• Non online coal RR hoppers

  • General discussion about locomotives, rolling stock, and equipment
General discussion about locomotives, rolling stock, and equipment

Moderator: John_Perkowski

  by BobLI
I have noticed a few hopper cars available in model kits with road names of CN, B&M, M&St.L, Seaboard Air line.
If there is a prototype for these cars, why did the RR have them? I don't think they had online coal mines to serve so why did they own so many cars? Was it to take advantage of the back haul of coal to their territories to serve heating and other customers? Won't it have been cheaper to just haul other RR coal hoppers to your territory?
  by ExCon90
I think the manufacturers often make models available with road identification that never existed in real life. I may have an opportunity next week to check some old Equipment Registers and see if those roads actually owned any hoppers.
  by Cowford
Keep in mind that open top hoppers are not used exclusively for coal; they can also be used for aggregate, sand and gravel, etc.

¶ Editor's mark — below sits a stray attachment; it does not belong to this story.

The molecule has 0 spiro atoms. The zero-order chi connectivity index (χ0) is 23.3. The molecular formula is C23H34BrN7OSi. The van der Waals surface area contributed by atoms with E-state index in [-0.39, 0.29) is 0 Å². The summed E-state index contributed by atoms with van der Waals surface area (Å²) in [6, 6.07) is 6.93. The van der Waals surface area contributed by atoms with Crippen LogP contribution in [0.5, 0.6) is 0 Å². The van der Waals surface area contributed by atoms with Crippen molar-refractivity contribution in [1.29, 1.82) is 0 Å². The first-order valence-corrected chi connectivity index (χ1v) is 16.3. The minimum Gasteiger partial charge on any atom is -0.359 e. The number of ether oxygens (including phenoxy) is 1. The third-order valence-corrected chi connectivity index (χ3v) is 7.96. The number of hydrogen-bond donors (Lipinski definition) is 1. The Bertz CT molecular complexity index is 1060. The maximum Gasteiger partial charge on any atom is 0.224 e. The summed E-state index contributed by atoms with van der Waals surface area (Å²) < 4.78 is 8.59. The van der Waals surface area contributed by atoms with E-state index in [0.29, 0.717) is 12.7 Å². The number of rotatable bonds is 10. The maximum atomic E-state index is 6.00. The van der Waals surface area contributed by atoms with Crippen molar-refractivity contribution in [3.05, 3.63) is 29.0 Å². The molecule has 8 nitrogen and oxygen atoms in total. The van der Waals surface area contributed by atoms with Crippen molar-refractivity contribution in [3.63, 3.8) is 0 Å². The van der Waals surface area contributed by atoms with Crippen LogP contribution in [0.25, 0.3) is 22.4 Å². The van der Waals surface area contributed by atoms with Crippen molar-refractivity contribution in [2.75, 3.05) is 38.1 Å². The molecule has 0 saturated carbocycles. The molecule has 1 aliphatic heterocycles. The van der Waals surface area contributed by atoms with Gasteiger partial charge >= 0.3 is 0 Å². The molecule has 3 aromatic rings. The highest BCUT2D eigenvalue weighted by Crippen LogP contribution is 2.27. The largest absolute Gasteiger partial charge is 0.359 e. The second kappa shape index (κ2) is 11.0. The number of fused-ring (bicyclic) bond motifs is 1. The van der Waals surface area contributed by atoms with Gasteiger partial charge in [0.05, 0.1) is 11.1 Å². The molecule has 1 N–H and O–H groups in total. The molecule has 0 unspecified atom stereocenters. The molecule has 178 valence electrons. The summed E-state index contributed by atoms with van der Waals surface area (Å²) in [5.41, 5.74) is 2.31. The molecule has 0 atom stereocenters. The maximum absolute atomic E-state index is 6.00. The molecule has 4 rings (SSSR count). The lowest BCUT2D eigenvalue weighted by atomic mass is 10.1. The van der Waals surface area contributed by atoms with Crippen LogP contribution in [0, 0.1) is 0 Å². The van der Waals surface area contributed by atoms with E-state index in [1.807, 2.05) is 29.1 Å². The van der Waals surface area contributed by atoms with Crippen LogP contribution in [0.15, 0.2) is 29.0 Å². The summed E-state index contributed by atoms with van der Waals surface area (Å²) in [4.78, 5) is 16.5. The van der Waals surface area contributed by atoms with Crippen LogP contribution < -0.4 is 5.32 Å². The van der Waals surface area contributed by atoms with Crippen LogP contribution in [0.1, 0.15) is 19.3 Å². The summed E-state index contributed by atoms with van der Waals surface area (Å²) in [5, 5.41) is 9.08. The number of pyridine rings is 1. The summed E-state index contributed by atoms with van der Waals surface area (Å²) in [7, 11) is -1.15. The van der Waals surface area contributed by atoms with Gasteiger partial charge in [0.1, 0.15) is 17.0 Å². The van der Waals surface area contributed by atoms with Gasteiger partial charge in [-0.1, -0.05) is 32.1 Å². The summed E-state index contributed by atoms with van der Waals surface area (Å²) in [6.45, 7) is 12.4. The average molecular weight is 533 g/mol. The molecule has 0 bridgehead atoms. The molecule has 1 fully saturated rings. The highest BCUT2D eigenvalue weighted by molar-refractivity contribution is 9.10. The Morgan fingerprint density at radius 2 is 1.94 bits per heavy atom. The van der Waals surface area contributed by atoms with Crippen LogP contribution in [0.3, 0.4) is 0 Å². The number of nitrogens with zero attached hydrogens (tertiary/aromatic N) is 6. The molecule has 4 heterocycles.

by Engineer Spike
Sometimes the cars were used for company coal. I have seen pictures of the large mountains of it on the New Haven, at Cedar Hill Yard. From what I've read, most was sent by ship from Virginia, and other ports served by coal hauling roads. This would be distributed to engine terminals around the system. B&M had ports around Boston deliver coal too.
  by Allen Hazen
Example in support of Cowford's observation--
Som of the New Haven's last profitable freight business (ironically, making things easier for truck competition!) was aggregate for high-way construction: Connecticut Thruway, I-95, I-91. I remember from the early 1950s (I think it would have been around 1953, plus or minus) when we drove by the "White Oak" trap-rock quarry (Southington, CT) the siding would have long, LONG, strings of New Haven open-top hoppers.